Travel: License to thrill on the Australian slopes

A table inside the IceQ restaurant
A table inside the IceQ restaurant

All my life I’ve dreamed of being James Bond - and this is definitely the closest I will ever get.

All my life I’ve dreamed of being James Bond - and this is definitely the closest I will ever get.

The 007 theme music races through my head as I make my way down the piste high in the Austrian Alps, and in my mind, I am on a high stakes mission to save the world.

This daydreaming may seem like complete fantasy, but there is an element of realism to it.

I am in Soelden, where a number of scenes for Spectre - the latest blockbuster Bond movie - were shot.

So although I may not look quite as suave on the slopes as Daniel Craig, I am genuinely following in the tracks of my favourite spy.With it’s rugged peaks, pristine pine forests and stunning panoramic views, it’s easy to understand why the jaw-dropping alpine setting in the Oetz Valley was chosen as a backdrop for the 24th film of the Bond franchise.

Soelden oozes the elegance, luxury, charm and sophistication that have become synonymous with Bond movies since the first, Dr. No, in 1962.

The most spectacular location I find on my Bond pilgrimage is IceQ, a dazzling glass structure that sticks out of the mountain 3,048m above sea level.

It is normally a high-end restaurant, lounge, and terrace where skiers and snowboarders recharge their batteries as they look out across the Tyrol region of the Alps, over fine wines and gourmet food.

I’m told all the usual furniture was cleared out and even senior IceQ staff members were kept away during filming.

It is late April when I visit and the film crews have left, along with most of the tourists.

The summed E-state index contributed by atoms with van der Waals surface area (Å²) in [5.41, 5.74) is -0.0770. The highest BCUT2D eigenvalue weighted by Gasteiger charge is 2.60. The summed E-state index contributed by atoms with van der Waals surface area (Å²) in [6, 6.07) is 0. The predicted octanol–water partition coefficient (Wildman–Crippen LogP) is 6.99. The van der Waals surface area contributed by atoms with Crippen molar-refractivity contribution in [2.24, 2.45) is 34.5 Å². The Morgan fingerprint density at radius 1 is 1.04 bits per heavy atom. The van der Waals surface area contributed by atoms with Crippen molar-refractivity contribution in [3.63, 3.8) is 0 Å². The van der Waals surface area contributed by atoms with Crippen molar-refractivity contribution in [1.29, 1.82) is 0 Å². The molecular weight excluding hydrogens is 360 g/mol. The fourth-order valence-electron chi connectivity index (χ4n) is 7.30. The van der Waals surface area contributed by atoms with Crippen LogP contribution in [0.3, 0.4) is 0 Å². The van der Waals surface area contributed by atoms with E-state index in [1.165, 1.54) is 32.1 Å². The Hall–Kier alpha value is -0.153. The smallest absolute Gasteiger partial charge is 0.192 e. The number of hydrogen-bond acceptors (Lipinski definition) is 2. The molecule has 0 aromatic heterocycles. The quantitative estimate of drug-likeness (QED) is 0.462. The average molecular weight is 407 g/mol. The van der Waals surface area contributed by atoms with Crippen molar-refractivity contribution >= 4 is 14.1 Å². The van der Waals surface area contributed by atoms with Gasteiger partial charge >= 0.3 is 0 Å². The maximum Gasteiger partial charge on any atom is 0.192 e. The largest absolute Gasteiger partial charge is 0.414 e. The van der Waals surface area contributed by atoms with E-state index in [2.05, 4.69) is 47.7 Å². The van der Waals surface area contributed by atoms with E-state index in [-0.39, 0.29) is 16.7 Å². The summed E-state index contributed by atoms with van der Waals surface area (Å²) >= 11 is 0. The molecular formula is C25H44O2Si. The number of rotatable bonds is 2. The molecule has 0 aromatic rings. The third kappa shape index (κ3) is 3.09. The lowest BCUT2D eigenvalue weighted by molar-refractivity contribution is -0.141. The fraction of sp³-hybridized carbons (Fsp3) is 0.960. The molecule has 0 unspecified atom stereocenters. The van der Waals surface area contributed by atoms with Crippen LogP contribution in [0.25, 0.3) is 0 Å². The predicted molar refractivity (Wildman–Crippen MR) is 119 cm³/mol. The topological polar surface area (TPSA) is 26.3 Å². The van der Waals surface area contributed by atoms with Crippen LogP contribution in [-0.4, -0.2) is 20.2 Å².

But the altitude of Soelden’s glaciers means winter sports enthusiasts can ski and snowboard long past the end of the traditional season, so I have the luxury of sunny weather and the slopes to myself.

Despite the warm temperatures, the snow feels great under my skis, with none of the slush that can blight many ski areas so late in the season.

Further down the valley is my hotel, Das Central, which is hosting its annual Wine On The Mountain festival to showcase Austria’s famous vineyards.

Wine buffs from around the world come back here every spring to taste dozens of wines, meet the winemakers and eat fine food.

I would describe myself as more of a wine enthusiast than an expert, but speaking to the producers from around the country gives me an appreciation of how important the industry is to Austria.

The three-day event is designed to fit around snow sports on the glacier, and the organisers go to extraordinary lengths to make the festival as striking as possible - including carving special pop-up wine bars out of snow up the mountain.

I feel a bit of a fraud for not drinking a vodka Martini - shaken, not stirred, of course. But I reckon James Bond would be perfectly at ease at this icy bar above the clouds with a glass in his hand.